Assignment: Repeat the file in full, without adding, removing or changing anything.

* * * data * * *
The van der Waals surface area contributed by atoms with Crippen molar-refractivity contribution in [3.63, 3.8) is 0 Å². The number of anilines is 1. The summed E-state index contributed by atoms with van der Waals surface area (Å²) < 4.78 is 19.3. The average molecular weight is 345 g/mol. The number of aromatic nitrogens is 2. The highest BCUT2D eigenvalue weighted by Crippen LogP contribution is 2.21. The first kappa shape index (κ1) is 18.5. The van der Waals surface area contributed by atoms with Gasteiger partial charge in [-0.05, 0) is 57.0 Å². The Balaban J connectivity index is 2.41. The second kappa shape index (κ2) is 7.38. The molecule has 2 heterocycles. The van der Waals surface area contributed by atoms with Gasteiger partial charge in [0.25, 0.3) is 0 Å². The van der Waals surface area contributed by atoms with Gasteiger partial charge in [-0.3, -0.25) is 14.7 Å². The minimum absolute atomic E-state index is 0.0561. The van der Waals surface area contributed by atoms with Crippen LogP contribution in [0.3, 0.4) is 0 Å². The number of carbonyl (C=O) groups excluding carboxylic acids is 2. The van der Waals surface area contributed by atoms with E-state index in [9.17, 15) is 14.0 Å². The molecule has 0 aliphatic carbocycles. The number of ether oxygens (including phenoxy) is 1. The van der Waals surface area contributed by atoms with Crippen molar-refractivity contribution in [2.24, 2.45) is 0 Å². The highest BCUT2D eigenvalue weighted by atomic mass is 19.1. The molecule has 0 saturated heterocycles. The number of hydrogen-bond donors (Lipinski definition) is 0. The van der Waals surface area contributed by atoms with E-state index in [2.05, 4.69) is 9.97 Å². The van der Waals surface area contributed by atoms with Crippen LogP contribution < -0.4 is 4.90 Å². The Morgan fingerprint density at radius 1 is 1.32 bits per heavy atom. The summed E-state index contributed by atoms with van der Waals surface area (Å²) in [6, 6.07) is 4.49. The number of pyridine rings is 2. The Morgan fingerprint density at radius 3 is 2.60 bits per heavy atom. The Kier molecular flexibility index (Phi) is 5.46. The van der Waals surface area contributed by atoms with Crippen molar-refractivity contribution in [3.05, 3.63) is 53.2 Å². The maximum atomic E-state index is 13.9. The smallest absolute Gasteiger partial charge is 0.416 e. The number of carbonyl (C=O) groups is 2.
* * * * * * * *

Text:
The van der Waals surface area contributed by atoms with Crippen molar-refractivity contribution in [3.63, 3.8) is 0 Å². The number of anilines is 1. The summed E-state index contributed by atoms with van der Waals surface area (Å²) < 4.78 is 19.3. The average molecular weight is 345 g/mol. The number of aromatic nitrogens is 2. The highest BCUT2D eigenvalue weighted by Crippen LogP contribution is 2.21. The first kappa shape index (κ1) is 18.5. The van der Waals surface area contributed by atoms with Gasteiger partial charge in [-0.05, 0) is 57.0 Å². The Balaban J connectivity index is 2.41. The second kappa shape index (κ2) is 7.38. The molecule has 2 heterocycles. The van der Waals surface area contributed by atoms with Gasteiger partial charge in [0.25, 0.3) is 0 Å². The van der Waals surface area contributed by atoms with Gasteiger partial charge in [-0.3, -0.25) is 14.7 Å². The minimum absolute atomic E-state index is 0.0561. The van der Waals surface area contributed by atoms with Crippen LogP contribution in [0.3, 0.4) is 0 Å². The number of carbonyl (C=O) groups excluding carboxylic acids is 2. The van der Waals surface area contributed by atoms with E-state index in [9.17, 15) is 14.0 Å². The molecule has 0 aliphatic carbocycles. The number of ether oxygens (including phenoxy) is 1. The van der Waals surface area contributed by atoms with Crippen molar-refractivity contribution in [2.24, 2.45) is 0 Å². The highest BCUT2D eigenvalue weighted by atomic mass is 19.1. The molecule has 0 saturated heterocycles. The number of hydrogen-bond donors (Lipinski definition) is 0. The van der Waals surface area contributed by atoms with E-state index in [2.05, 4.69) is 9.97 Å². The van der Waals surface area contributed by atoms with Crippen LogP contribution < -0.4 is 4.90 Å². The Morgan fingerprint density at radius 1 is 1.32 bits per heavy atom. The summed E-state index contributed by atoms with van der Waals surface area (Å²) in [6, 6.07) is 4.49. The number of pyridine rings is 2. The Morgan fingerprint density at radius 3 is 2.60 bits per heavy atom. The Kier molecular flexibility index (Phi) is 5.46. The van der Waals surface area contributed by atoms with Crippen molar-refractivity contribution in [3.05, 3.63) is 53.2 Å². The maximum atomic E-state index is 13.9. The smallest absolute Gasteiger partial charge is 0.416 e. The number of carbonyl (C=O) groups is 2.